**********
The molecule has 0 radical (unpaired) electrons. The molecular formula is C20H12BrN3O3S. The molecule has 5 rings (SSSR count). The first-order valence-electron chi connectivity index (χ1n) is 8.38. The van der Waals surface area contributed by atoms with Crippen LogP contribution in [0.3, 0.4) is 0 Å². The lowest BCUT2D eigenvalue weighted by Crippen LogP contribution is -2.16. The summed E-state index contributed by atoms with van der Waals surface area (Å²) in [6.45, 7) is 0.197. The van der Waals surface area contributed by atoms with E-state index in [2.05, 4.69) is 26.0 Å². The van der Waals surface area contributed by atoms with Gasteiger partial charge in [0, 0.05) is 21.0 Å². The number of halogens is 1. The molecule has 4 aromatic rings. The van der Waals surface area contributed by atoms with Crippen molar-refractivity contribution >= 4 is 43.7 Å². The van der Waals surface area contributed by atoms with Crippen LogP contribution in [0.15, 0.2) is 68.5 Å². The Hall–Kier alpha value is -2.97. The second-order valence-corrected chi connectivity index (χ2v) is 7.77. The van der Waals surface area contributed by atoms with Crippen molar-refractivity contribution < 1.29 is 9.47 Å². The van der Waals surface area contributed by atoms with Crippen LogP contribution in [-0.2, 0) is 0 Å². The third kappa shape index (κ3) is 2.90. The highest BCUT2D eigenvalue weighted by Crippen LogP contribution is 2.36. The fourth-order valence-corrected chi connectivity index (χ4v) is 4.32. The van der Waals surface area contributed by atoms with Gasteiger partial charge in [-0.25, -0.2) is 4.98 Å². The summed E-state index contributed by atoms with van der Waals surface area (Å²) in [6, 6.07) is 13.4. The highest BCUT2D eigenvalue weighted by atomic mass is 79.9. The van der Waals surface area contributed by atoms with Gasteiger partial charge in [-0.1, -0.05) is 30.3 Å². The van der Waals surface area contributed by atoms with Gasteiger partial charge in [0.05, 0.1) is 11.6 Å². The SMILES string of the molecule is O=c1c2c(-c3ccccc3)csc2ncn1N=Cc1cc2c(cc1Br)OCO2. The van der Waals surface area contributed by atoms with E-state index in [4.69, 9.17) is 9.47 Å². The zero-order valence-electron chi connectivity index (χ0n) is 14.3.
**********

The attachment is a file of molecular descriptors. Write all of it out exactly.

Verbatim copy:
The molecule has 0 radical (unpaired) electrons. The molecular formula is C20H12BrN3O3S. The molecule has 5 rings (SSSR count). The first-order valence-electron chi connectivity index (χ1n) is 8.38. The van der Waals surface area contributed by atoms with Crippen LogP contribution in [0.3, 0.4) is 0 Å². The lowest BCUT2D eigenvalue weighted by Crippen LogP contribution is -2.16. The summed E-state index contributed by atoms with van der Waals surface area (Å²) in [6.45, 7) is 0.197. The van der Waals surface area contributed by atoms with E-state index in [2.05, 4.69) is 26.0 Å². The van der Waals surface area contributed by atoms with Gasteiger partial charge in [0, 0.05) is 21.0 Å². The number of halogens is 1. The molecule has 4 aromatic rings. The van der Waals surface area contributed by atoms with Crippen molar-refractivity contribution >= 4 is 43.7 Å². The van der Waals surface area contributed by atoms with Crippen LogP contribution in [0.15, 0.2) is 68.5 Å². The Hall–Kier alpha value is -2.97. The second-order valence-corrected chi connectivity index (χ2v) is 7.77. The van der Waals surface area contributed by atoms with Crippen molar-refractivity contribution < 1.29 is 9.47 Å². The van der Waals surface area contributed by atoms with Crippen LogP contribution in [-0.2, 0) is 0 Å². The third kappa shape index (κ3) is 2.90. The highest BCUT2D eigenvalue weighted by Crippen LogP contribution is 2.36. The fourth-order valence-corrected chi connectivity index (χ4v) is 4.32. The van der Waals surface area contributed by atoms with Gasteiger partial charge in [-0.25, -0.2) is 4.98 Å². The summed E-state index contributed by atoms with van der Waals surface area (Å²) in [6, 6.07) is 13.4. The highest BCUT2D eigenvalue weighted by atomic mass is 79.9. The van der Waals surface area contributed by atoms with Gasteiger partial charge in [-0.1, -0.05) is 30.3 Å². The van der Waals surface area contributed by atoms with Gasteiger partial charge in [0.05, 0.1) is 11.6 Å². The SMILES string of the molecule is O=c1c2c(-c3ccccc3)csc2ncn1N=Cc1cc2c(cc1Br)OCO2. The van der Waals surface area contributed by atoms with E-state index in [4.69, 9.17) is 9.47 Å². The zero-order valence-electron chi connectivity index (χ0n) is 14.3.